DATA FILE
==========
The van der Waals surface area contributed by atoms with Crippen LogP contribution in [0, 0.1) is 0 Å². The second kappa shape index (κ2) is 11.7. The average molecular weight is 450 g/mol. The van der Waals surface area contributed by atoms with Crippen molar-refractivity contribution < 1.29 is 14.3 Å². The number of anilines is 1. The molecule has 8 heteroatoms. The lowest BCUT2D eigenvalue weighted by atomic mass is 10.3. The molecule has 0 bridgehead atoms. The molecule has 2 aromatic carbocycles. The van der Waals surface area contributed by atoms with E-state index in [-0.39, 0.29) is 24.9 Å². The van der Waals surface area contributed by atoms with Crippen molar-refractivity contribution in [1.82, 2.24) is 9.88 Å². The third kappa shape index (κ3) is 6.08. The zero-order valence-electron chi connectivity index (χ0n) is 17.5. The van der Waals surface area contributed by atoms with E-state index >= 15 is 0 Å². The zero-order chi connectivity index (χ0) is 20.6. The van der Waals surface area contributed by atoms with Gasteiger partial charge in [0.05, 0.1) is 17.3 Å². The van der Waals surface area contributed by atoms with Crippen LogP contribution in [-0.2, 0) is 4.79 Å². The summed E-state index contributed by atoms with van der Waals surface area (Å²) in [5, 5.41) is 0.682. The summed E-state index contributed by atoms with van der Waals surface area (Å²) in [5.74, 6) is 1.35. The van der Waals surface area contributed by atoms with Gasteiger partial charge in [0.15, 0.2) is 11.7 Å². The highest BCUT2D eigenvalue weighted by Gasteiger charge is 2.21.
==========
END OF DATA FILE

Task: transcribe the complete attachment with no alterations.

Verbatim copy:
The van der Waals surface area contributed by atoms with Crippen LogP contribution in [0, 0.1) is 0 Å². The second kappa shape index (κ2) is 11.7. The average molecular weight is 450 g/mol. The van der Waals surface area contributed by atoms with Crippen molar-refractivity contribution < 1.29 is 14.3 Å². The number of anilines is 1. The molecule has 8 heteroatoms. The lowest BCUT2D eigenvalue weighted by atomic mass is 10.3. The molecule has 0 bridgehead atoms. The molecule has 2 aromatic carbocycles. The van der Waals surface area contributed by atoms with E-state index in [-0.39, 0.29) is 24.9 Å². The van der Waals surface area contributed by atoms with Crippen molar-refractivity contribution in [1.82, 2.24) is 9.88 Å². The third kappa shape index (κ3) is 6.08. The zero-order valence-electron chi connectivity index (χ0n) is 17.5. The van der Waals surface area contributed by atoms with E-state index >= 15 is 0 Å². The zero-order chi connectivity index (χ0) is 20.6. The van der Waals surface area contributed by atoms with Gasteiger partial charge in [0.05, 0.1) is 17.3 Å². The van der Waals surface area contributed by atoms with Crippen LogP contribution in [-0.2, 0) is 4.79 Å². The summed E-state index contributed by atoms with van der Waals surface area (Å²) in [5, 5.41) is 0.682. The summed E-state index contributed by atoms with van der Waals surface area (Å²) in [5.74, 6) is 1.35. The van der Waals surface area contributed by atoms with Gasteiger partial charge in [0.15, 0.2) is 11.7 Å². The highest BCUT2D eigenvalue weighted by Gasteiger charge is 2.21.